Isaac White has been perfecting the art of the dunk for more than 10 years now, traveling to competitions all over the world from his home base in Houston, Texas.

For White, Jordan’s Gatorade commercials signaled an athlete who could transcend boundaries and – literally and figuratively – reach all heights. Below, White tells us about his love for the game and how he strives to Be Like Mike.

When did you start playing?

I started playing when I was about five. Walking probably miles to go and play basketball on different courts. Because my neighborhood was kind of bad and there was a lot of gambling and violence at the courts, so I’d just go to different places around the neighborhood and learn moves from different players.

You cleared 18 shoeboxes dunking in this video! How long has it taken you to reach that distance over the years?

It gradually went up probably about a half a foot each year since I’ve been trying it, because the first person I ever jumped over was probably about 5’6″, 5’7″, but it wasn’t too hard to do it. After that, the people just started getting taller, the obstacles started getting taller, I started jumping over. The obstacles started getting taller and I started doing more Gatorade coolers, and then it got to seven foot 10th graders.

What’s key to being a top dunker?

It’s practice. You’ve gotta be constant in what you’re doing. A lot of people can say they can do it, but how many times can you do it in a row? So, if you could just get the constant repetition up and get comfortable doing any dunk, even just basic basketball moves, it’s just the repetitiveness.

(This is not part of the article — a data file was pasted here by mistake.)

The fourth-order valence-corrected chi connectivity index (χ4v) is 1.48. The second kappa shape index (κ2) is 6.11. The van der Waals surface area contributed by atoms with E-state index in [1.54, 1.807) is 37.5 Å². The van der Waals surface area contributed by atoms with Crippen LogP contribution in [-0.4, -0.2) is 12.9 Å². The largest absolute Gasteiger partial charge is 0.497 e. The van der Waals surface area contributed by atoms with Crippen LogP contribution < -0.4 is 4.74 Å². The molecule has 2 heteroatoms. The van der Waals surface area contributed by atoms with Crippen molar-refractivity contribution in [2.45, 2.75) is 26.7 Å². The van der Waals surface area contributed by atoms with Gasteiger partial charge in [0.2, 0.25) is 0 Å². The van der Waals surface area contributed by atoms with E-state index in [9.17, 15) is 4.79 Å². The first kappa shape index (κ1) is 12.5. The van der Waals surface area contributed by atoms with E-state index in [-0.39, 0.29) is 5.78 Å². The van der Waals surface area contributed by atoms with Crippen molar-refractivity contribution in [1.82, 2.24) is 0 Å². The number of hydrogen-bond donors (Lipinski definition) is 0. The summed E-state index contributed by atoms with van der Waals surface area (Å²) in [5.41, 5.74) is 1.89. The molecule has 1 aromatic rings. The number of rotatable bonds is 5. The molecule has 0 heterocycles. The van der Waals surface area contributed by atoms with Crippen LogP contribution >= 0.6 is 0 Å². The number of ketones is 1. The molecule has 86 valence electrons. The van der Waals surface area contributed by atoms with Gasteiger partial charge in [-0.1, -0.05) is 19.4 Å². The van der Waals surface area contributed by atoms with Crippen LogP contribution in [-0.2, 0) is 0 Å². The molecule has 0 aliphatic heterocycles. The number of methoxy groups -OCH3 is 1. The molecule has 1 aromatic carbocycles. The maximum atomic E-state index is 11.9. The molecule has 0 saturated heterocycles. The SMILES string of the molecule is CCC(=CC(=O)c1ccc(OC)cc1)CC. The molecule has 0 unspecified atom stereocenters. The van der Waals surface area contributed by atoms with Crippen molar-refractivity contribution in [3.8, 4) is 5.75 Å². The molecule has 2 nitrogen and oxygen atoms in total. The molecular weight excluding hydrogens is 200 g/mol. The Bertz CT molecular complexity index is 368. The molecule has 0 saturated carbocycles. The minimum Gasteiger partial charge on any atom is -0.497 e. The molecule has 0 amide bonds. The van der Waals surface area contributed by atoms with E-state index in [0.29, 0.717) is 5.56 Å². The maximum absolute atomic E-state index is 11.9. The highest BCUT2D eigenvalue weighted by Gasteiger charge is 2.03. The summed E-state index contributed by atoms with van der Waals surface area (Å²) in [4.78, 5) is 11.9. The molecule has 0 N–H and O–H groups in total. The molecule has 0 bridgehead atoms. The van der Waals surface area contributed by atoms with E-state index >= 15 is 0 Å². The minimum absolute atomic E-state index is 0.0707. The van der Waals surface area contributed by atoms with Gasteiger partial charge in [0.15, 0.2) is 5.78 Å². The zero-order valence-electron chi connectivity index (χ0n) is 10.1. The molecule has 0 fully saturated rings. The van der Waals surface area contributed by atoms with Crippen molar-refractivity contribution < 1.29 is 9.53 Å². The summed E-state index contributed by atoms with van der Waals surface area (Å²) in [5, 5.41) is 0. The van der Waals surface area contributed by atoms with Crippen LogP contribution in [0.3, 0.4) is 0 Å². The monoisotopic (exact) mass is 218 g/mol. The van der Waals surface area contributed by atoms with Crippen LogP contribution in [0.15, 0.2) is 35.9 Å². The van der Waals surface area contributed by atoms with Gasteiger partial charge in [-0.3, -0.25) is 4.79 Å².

When did you first realize that you had a talent for the game?

Eighth grade was the first year I ever dunked a basketball. It was probably the highlight of my life.

I had a friend that was probably about 6’4″, 6’5″ in the eighth grade. He was dunking easy because he had the height.  I was about 5’6″, 5’7″. We were playing in a game. He had just dunked two plays before that, and I got a lead and block and it went straight to him. He was going on a fast break, and I was turning behind him. I called his name and I went for it and I made the dunk.

Ever since then it’s been dunk, dunk, dunk. I got so good at it, I was able to travel the world and get paid. I ended up playing for the Globetrotters and now I just do different dunk contests to feed my family.

What’s the most inspiring thing about street basketball at the moment for you?

Well it’s just the love. It seems like a lot of the players in the league, they get around a lot of the money and their game just slows down. When you’re playing street ball, everybody is putting their all into it. They want 100%, because they feel like they still have a chance to make it somewhere.